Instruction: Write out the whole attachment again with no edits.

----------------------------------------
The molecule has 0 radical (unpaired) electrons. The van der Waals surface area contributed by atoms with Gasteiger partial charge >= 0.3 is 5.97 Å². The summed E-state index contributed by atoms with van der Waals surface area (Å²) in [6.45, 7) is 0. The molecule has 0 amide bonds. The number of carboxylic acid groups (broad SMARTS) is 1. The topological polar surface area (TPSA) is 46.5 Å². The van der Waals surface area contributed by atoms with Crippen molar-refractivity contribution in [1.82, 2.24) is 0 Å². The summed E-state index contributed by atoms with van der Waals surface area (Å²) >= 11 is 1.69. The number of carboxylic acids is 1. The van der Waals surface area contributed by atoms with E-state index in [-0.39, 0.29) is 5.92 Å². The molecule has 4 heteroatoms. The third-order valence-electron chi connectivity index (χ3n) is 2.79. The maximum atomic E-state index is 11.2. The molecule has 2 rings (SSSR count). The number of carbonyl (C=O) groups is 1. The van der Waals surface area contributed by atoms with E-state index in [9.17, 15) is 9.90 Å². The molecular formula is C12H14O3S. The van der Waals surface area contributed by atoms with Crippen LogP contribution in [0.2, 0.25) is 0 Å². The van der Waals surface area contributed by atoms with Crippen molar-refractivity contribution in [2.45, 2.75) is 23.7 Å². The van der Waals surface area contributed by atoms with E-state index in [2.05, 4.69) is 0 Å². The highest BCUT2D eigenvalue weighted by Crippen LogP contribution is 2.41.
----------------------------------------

The molecule has 0 radical (unpaired) electrons. The van der Waals surface area contributed by atoms with Gasteiger partial charge >= 0.3 is 5.97 Å². The summed E-state index contributed by atoms with van der Waals surface area (Å²) in [6.45, 7) is 0. The molecule has 0 amide bonds. The number of carboxylic acid groups (broad SMARTS) is 1. The topological polar surface area (TPSA) is 46.5 Å². The van der Waals surface area contributed by atoms with Crippen molar-refractivity contribution in [1.82, 2.24) is 0 Å². The summed E-state index contributed by atoms with van der Waals surface area (Å²) >= 11 is 1.69. The number of carboxylic acids is 1. The van der Waals surface area contributed by atoms with E-state index in [-0.39, 0.29) is 5.92 Å². The molecule has 4 heteroatoms. The third-order valence-electron chi connectivity index (χ3n) is 2.79. The maximum atomic E-state index is 11.2. The molecule has 2 rings (SSSR count). The number of carbonyl (C=O) groups is 1. The van der Waals surface area contributed by atoms with E-state index in [9.17, 15) is 9.90 Å². The molecular formula is C12H14O3S. The van der Waals surface area contributed by atoms with Crippen LogP contribution in [0.2, 0.25) is 0 Å². The van der Waals surface area contributed by atoms with Crippen molar-refractivity contribution in [2.45, 2.75) is 23.7 Å². The van der Waals surface area contributed by atoms with E-state index in [2.05, 4.69) is 0 Å². The highest BCUT2D eigenvalue weighted by Crippen LogP contribution is 2.41.